Tuesday, January 11, 2005

Not Exceptionally Well

Sylvia, Starring Gwyneth Paltrow and Daniel Craig, Written by John Brownlow, Directed by Christine Jeffs, Focus Features, 2003

Gwyneth Paltrow has a unique ability to annoy me almost beyond endurance. The moment I sit down to watch a film with her in it, I am filled with what nearly amounts to revulsion for every aspect of her. Then some nearly magical transformation occurs and she becomes the role she is playing so thoroughly that the sensation disappears entirely. Once the movie is over, the sensation of dislike, lessened because of Paltrow’s absence, returns to hibernate deep within me until her next film.

The Sylvia Plath biopic, Sylvia, was no exception. The very first scene is a close up of half of Paltrow’s head, supine in deathly pale makeup, while she gravely voice-overs part of the poem “Lady Lazarus.”

Is an art, like everything else.
I do it exceptionally well.

I do it so it feels like hell.
I do it so it feels real.
I guess you could say I've a call.

Then with a minor chord thrum on the soundtrack, Paltrow’s closed eye snaps open. It’s a corny commencement and it worried me that the rest of the film would involve such high-handed “Art” moments. Luckily that did not turn out to be the case.

However, even without this flaw, Sylvia is a disappointing film. We are given very little of her formative years, her relationship with her father, or her suicide attempts. Instead the film focuses primarily on her marriage to Ted Hughes and her final successful suicide. The setting changes rapidly without letting us know where they are or what year it is.

When Plath and Hughes leave England after marrying and sail for America, the first scene with them in the States is at Plath’s mother’s house. Where is this? We aren’t told. The next scene has the newlyweds in a cabin near the coast. Where are we now? We aren’t informed. The next scene has us in yet a third town without a clue as to where this town might be located. There is never any suggestion as to how this change in fortune has come about, Plath never turns to Hughes and muses, “Thank god my mother found us this house,” or “I so love the Maine coast.” Nothing. We are just there for a few scenes, then we’re somewhere else.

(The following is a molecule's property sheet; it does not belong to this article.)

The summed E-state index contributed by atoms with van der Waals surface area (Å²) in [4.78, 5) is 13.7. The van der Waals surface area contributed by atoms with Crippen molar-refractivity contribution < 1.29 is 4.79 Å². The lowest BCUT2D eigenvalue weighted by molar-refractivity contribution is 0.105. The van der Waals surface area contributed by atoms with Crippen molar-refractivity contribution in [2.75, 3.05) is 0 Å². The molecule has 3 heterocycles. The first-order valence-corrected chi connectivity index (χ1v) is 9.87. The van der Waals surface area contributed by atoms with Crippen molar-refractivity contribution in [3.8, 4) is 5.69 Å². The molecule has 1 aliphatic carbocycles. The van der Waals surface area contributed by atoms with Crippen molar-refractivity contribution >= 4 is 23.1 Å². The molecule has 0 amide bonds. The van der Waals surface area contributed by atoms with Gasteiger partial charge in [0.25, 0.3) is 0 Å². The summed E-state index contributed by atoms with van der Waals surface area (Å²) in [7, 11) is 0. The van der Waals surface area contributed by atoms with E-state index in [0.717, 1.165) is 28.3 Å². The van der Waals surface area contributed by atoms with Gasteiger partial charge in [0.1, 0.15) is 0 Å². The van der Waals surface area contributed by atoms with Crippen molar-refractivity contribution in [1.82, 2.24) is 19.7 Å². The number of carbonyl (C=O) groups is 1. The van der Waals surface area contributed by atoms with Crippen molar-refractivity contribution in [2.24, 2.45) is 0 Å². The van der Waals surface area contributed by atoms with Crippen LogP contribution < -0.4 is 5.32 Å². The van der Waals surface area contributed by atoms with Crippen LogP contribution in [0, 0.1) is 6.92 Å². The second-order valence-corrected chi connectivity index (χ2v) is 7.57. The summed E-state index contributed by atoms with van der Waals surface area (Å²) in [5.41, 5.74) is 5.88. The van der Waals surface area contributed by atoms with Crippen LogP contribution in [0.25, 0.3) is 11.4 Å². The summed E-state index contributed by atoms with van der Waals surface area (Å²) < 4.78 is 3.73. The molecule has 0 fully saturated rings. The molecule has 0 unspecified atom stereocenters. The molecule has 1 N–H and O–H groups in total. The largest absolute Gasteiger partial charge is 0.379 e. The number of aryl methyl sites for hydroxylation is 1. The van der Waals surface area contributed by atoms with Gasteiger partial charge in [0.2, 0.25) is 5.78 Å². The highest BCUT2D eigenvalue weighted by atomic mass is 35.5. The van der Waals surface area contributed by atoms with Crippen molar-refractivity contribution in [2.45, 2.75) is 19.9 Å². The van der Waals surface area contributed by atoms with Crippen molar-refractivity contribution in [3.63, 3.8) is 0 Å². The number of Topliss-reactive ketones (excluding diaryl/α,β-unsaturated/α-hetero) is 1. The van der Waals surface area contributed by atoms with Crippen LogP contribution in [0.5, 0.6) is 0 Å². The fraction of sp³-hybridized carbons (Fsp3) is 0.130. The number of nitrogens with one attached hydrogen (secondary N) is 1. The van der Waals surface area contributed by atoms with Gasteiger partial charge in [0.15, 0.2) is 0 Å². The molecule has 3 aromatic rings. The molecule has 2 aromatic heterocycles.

It may seem a small thing, but it makes you feel that you are missing much information. A biographical film should be written as though it were meant for someone with absolutely no knowledge of the characters at all. You should be able to approach it as a virgin and understand it thoroughly. What Sylvia provides you with instead is a mash of scenes from her marriage to Hughes, a collection that never truly gels and never lets you get comfortable with the character.

No blame for this lies with Paltrow, who does her thing, looking harried and tired and always slightly off, with very rare bursts of sunshine. When she drives out to the beach with her two children determined to walk into the waves a la Virginia Woolf, the expression wrenching through her face as she looks back over her shoulder at her daughter’s silhouette waiting in the car is harrowingly moving.

Daniel Craig is suitably somber and glowery as Hughes, though we are given absolutely no insight to him as a character, no reason to believe he is a celebrated poet. Why does he care so much for the obviously batty Plath? It’s hard to say. While the story may be hers, it is a mistake to focus so exclusively on the protagonist, rendering all other characters as mere props to move the story along.

A bit role is extended to one of Britain’s finest actors, Michael Gambon, credited as Professor Thomas, though I’m uncertain if he is ever introduced by name. It’s a waste of his talents, like giving Sir John Gielguld a four line part as the bellhop. Paltrow’s real-life mother, Blythe Danner plays Plath’s mother in what comes off as too meta-glib to be more than distracting. Were we supposed to come away believing so wholly in Paltrow’s identification with Plath that they “shared” a mother? Alas, like Gambon, Danner is on the screen for less than five minutes max, and the exercise comes off as strained and elusive.

Which could be the epitaph for this misfired celluloid attempt.

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